As described above, in the conventional electrostatic actuator including the first comb-like electrode having a plurality of teeth and a second electrode having a plurality of teeth that are placed between the adjoining teeth of the first electrode, the force F2, by which the approaching and separating faces attract each other of the first and second electrodes, acts when the first electrode and the second electrode approach at the time of voltage application. According to the present invention, since the opposing approaching and separating faces of the first electrode and the second electrode are not parallel to each other, the force F2 can be thereby reduced. This results in a reduced influence of F2 that tends to rapidly increase with the approach of the electrodes, and the total electrostatic attractive force, namely, the driving force F can be made more constant, compared with the conventional actuator.

In order that “the opposing approaching and separating faces of the first electrode and the second electrode are not parallel to each other”, as described above, for example, (1) both the opposing approaching and separating faces of the first electrode and the second electrode are convexly shaped to taper off toward the end, (2) the approaching and separating faces of one of the first and second electrodes are concavely shaped to broaden toward the end, and the approaching and separating faces of the other electrode are made flat, or (3) the approaching and separating faces of one of the first and second electrodes are convexly shaped to taper off toward the end, and the approaching and separating faces of the other electrode are made flat. In order to give priority to the advantage of the constant driving force F, the form (1), in which both the electrodes do not include flat faces, is the most preferable, and the forms (2) and (3) are equivalent to each other.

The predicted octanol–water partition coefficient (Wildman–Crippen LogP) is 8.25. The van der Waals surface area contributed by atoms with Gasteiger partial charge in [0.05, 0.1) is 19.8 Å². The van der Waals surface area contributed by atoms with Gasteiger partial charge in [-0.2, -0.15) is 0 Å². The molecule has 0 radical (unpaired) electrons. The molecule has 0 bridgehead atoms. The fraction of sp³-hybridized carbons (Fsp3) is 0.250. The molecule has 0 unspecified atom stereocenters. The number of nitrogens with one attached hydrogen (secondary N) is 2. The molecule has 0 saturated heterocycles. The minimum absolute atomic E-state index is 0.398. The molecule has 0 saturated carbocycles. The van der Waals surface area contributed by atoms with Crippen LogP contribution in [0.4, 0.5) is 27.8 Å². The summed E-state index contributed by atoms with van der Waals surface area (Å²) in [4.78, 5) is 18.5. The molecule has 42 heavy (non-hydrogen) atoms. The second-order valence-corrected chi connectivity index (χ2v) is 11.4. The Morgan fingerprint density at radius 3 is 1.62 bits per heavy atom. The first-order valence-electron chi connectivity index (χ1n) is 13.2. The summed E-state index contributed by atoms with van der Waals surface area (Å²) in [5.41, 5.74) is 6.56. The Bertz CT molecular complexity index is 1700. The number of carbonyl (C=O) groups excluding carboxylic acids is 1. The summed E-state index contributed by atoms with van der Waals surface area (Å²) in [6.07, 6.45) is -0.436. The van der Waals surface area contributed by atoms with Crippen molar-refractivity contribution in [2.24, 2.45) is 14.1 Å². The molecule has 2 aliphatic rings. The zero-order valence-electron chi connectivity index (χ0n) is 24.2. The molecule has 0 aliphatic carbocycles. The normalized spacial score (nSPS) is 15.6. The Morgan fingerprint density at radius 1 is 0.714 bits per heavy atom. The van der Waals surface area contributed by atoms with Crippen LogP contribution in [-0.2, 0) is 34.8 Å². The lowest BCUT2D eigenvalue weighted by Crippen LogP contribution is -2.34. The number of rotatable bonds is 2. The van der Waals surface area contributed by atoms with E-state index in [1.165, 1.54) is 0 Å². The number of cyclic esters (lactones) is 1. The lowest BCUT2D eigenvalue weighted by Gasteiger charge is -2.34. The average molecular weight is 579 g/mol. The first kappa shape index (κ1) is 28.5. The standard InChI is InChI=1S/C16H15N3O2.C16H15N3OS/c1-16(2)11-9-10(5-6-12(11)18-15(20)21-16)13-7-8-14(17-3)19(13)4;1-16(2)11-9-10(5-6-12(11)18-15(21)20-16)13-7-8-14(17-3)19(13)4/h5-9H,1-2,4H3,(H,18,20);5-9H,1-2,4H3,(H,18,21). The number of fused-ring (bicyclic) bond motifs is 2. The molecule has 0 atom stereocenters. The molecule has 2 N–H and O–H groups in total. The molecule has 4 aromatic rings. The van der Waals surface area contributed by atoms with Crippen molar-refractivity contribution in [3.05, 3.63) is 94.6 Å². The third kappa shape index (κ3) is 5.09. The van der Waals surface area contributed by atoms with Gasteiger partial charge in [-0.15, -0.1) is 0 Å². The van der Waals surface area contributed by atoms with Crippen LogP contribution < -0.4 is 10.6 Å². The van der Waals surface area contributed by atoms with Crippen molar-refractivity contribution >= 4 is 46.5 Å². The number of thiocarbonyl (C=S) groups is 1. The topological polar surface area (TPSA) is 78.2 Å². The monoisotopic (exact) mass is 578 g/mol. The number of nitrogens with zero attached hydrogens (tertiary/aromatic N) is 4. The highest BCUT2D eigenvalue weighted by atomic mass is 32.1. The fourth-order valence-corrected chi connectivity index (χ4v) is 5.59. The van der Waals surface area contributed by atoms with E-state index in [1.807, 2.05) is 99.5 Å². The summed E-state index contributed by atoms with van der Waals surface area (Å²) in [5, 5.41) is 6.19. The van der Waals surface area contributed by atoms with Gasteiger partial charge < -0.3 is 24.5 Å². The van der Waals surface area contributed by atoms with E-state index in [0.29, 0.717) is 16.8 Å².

Since a substantial driving force F can be obtained, the preference increases in the following order: the form (2) including concave faces broadening toward the end and flat faces, the form (3) including convex faces tapering off toward the end and flat faces, and the form (1) including convex faces tapering off toward the end, although this slightly impairs the advantage of making the driving force F constant.

The substrates that are constituents of the microactuator of the present invention may be made of, for example, a glass substrate, a glass-nickel-glass laminate substrate, or a silicon-nickel-glass laminate substrate. The electrodes may be made of, for example, silicon having conductivity, and may be adhered to the glass substrate. As will be described in detail later, an actual microactuator requires, in addition to the substrates and electrodes, a component that functions as a spring for moving the substrates relative to each other in a direction such that the teeth of the electrodes approach when voltage is applied, and for subsequently returning the substrates to the position before the voltage was applied when the voltage is cut off. In this case, the spring portion may be made of silicon, and may be subjected to working together with the electrodes. Furthermore, wires for applying voltage to the electrodes may be formed of metal, such as aluminum or platinum-titanium, on the substrates. Since there is a need to switch among the actuators in the present invention as necessary, the actuators must individually include wires for voltage application.

According to another aspect of the present invention, there is provided a magnetic head device including the above-described microactuator.

According to a further aspect of the present invention, there is provided a magnetic recording apparatus including the above magnetic head.

That is, the use of the microactuator including a plurality of actuators, which provide different working amounts, as described above, permits stepwise operation for finely adjusting the position of the magnetic head with respect to a predetermined track on a magnetic recording medium. The magnetic head device and the magnetic recording apparatus can control the shift amount of the microactuator by only employing a simple switching means, such as a switch, without using a complicated shift amount control system for the microactuator. This can make the device configuration simpler than before.